Doors Open Toronto 2015 – Part 1

The annual Doors Open event is an opportunity to explore some of Toronto’s best historical and architecturally significant buildings. During the two-day event many buildings in the city are open with free guided tours, informative displays, and special access not normally available to the general public. The weekend event is part of the larger Doors Open Ontario program that takes place every summer.

The sites vary slightly from year to year – new buildings are added while others are taken off the list. It’s impossible to visit all the locations, so it’s best to simply pick few that look interesting, plan a route, and bring a camera. You can see some of my photos from previous years on the official website here and here.

Aga Khan Museum

A new addition to Toronto’s art scene, the Aga Khan Museum was formally opened in September 2014. Housing collections of Islamic art and heritage, the museum is the sister building of the adjacent Ismaili Centre, both located in the landscaped Aga Khan Park next to the Don Valley Parkway. Artifacts include ceramics, metalwork, and paintings covering all periods of Islamic history, although during Doors Open the exhibitions were very limited.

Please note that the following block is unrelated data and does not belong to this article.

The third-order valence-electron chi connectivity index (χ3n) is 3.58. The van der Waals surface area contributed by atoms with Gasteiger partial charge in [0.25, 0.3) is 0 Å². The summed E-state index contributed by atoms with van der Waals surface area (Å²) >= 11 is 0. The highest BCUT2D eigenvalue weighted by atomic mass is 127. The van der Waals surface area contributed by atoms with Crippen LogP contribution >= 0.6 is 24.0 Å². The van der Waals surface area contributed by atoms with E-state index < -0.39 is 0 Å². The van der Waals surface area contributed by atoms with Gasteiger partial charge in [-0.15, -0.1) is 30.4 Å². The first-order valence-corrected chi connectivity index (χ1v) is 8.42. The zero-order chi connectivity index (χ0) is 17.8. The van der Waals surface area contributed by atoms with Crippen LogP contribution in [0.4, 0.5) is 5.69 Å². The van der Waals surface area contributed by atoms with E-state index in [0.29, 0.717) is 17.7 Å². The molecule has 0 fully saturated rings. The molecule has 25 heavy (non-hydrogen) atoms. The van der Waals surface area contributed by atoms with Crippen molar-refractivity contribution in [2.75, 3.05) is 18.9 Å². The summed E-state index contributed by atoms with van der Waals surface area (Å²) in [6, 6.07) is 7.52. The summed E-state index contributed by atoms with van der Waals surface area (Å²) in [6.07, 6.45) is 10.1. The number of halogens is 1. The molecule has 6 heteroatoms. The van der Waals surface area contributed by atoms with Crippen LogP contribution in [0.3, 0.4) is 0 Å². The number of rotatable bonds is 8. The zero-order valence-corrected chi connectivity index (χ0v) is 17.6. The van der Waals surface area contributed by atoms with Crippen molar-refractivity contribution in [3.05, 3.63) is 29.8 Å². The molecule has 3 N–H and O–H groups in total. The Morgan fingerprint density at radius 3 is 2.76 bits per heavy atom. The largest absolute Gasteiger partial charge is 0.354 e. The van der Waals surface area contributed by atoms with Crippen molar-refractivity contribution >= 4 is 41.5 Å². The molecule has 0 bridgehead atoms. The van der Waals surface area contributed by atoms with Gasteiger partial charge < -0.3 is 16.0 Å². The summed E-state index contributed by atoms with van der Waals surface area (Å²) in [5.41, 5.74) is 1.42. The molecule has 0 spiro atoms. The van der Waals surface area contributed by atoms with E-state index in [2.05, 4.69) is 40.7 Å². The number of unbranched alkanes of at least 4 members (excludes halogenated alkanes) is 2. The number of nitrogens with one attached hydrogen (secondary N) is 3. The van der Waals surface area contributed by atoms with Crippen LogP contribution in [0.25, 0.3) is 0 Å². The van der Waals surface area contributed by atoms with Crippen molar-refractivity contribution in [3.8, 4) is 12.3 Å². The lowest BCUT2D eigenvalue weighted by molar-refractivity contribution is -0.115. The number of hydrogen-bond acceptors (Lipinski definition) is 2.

The building itself was designed by Japanese architect Fumihiko Maki and is a strikingly modern design while incorporating traditional Islamic details. In addition to exhibition space it also includes a recital hall for musical performances.

Doors Open Toronto 2015 Doors Open Toronto 2015 Doors Open Toronto 2015 Doors Open Toronto 2015 Doors Open Toronto 2015 Doors Open Toronto 2015 Doors Open Toronto 2015 Doors Open Toronto 2015 Doors Open Toronto 2015Doors Open Toronto 2015Toronto Ismaili Centre

The Ismaili Centre is located directly across the Aga Khan Museum and shares with it the same landscaped park, complete with large reflective pools. The sixth such centre in the world, the centre is the permanent representation of the Ismaili Muslim community in Toronto. The building was designed by Indian architect Charles Correa, and is a statement of traditional Islamic architecture using modern materials and construction methods. The complex contains classrooms, auditoriums, and administrative offices, as well as its most distinguishing feature – a large prayer hall under a double layered glass dome. Like the museum, an abundance of natural light gives the space an open and airy atmosphere.

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Location Map

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